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Postal III On Linux Is Kaput For Now

Gaming

Published on 17 October 2011 06:50 AM EDT
Written by Michael Larabel in Gaming
58 Comments

Last week I received a message from Vince Desi, the founder and CEO of Running With Scissors, concerning the Linux client for the soon-to-be-released Postal III game.

Postal III is the much anticipated third-person shooter to finally succeed the Postal II game that was released back in 2003. The original Postal and Postal II games boasted native Linux clients and for the past few years Running With Scissors has said there will be a native Linux client for Postal III. Complicating the situation though is that Postal III is running off Valve's Source Engine while the earlier Postal game had used the Unreal Engine. I can't talk much more about the Source Engine at the moment, but as most know right now there isn't an official Source Linux client that's released to the public.

This past February, Running With Scissors still planned to have the Postal III Linux client ready in time, but one month later Vince Desi was less optimistic but still interested in seeing a Linux client.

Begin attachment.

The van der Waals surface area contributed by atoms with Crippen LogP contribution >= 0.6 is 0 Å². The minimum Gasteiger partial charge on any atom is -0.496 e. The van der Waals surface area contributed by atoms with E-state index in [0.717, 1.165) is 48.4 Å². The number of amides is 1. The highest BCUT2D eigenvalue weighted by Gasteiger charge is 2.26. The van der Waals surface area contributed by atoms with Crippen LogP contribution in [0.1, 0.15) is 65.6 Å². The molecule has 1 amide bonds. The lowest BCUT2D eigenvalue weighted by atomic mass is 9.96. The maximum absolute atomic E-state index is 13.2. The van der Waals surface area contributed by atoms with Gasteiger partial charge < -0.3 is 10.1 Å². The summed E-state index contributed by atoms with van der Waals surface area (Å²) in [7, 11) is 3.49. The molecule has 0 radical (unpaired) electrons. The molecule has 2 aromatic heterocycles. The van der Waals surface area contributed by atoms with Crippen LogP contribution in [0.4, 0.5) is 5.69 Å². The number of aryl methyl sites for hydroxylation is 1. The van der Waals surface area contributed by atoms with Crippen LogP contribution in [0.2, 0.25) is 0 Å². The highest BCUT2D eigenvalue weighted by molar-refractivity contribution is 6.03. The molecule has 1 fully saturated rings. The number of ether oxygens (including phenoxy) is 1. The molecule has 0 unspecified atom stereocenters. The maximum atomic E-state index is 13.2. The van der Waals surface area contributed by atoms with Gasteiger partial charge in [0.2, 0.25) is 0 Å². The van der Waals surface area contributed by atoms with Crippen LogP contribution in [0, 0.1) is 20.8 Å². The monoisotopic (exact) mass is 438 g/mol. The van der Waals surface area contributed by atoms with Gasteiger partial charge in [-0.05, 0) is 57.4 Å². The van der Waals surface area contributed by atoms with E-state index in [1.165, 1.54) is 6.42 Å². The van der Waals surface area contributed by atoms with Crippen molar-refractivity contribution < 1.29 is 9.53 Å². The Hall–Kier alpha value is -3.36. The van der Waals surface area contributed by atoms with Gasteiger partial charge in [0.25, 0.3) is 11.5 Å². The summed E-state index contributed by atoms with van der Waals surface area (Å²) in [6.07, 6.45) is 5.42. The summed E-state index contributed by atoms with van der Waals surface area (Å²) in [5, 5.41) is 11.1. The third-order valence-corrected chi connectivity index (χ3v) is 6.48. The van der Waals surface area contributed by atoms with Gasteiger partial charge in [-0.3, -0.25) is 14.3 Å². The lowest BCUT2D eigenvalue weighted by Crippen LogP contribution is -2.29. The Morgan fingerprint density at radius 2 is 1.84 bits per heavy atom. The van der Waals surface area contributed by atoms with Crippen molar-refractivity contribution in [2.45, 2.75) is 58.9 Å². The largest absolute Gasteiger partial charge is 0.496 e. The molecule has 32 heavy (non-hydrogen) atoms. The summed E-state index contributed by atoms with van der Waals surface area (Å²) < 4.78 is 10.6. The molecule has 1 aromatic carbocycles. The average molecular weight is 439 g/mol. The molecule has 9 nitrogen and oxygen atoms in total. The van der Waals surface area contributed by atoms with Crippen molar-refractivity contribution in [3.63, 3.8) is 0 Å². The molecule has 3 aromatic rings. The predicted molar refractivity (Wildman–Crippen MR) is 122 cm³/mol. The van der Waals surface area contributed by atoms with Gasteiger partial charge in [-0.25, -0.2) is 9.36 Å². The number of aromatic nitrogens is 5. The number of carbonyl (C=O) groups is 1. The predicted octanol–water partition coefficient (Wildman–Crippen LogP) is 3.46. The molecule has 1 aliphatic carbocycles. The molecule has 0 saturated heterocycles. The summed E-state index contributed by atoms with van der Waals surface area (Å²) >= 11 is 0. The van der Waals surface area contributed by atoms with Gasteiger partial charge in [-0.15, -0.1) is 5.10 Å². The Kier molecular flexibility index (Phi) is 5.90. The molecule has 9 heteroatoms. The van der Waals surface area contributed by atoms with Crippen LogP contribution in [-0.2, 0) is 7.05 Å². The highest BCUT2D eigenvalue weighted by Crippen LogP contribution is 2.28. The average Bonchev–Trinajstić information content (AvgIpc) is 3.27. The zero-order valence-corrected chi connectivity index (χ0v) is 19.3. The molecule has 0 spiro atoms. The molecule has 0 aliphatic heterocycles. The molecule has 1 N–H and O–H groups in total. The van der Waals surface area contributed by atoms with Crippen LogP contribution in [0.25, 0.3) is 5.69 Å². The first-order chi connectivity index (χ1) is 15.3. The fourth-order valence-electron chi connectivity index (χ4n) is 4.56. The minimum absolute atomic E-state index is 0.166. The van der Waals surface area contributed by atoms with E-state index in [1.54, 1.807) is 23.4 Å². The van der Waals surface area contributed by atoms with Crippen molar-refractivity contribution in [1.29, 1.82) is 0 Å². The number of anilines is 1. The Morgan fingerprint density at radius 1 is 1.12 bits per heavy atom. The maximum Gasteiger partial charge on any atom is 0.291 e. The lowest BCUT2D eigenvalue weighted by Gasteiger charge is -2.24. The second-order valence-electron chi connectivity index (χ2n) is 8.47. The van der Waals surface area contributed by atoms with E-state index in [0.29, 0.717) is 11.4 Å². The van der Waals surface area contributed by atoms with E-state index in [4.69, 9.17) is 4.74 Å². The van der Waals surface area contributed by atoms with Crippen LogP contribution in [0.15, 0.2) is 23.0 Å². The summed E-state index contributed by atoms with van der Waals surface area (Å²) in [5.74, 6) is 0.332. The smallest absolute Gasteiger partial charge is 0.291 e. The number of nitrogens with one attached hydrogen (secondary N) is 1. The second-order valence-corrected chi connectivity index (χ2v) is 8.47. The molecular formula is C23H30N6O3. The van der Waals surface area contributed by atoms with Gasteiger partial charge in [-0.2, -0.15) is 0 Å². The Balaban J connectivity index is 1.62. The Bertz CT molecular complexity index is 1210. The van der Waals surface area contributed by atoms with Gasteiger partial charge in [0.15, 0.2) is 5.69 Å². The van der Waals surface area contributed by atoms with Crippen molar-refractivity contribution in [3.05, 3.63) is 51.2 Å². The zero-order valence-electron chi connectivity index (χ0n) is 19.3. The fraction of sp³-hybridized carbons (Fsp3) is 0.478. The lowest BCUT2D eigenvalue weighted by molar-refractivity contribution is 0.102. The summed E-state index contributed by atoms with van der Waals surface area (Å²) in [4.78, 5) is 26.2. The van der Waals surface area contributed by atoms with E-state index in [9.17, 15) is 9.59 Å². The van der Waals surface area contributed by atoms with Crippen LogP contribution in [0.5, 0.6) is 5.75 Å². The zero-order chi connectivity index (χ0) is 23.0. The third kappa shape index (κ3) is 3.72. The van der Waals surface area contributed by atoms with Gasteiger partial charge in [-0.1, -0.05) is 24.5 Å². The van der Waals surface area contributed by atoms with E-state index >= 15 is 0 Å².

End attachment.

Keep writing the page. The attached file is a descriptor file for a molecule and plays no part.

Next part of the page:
Running With Scissors recently announced that Postal III would be released for the PC on the 3rd of November, so I followed up with Vince regarding the Postal III Linux client. Vince basically says that it's now "doubtful at this time." It may come later, but not next month.

Also missing from the Linux game scene right now is id Software's Rage, but we might see Rage on Linux in 2012. At least this calendar year we still can look forward to the Doom 3 source-code release and other events.

About The Author
Michael Larabel is the principal author of Phoronix.com and founded the web-site in 2004 with a focus on enriching the Linux hardware experience and being the largest web-site devoted to Linux hardware reviews, particularly for products relevant to Linux gamers and enthusiasts but also commonly reviewing servers/workstations and embedded Linux devices. Michael has written more than 10,000 articles covering the state of Linux hardware support, Linux performance, graphics hardware drivers, and other topics. Michael is also the lead developer of the Phoronix Test Suite, Phoromatic, and OpenBenchmarking.org automated testing software. He can be followed via and or contacted via .
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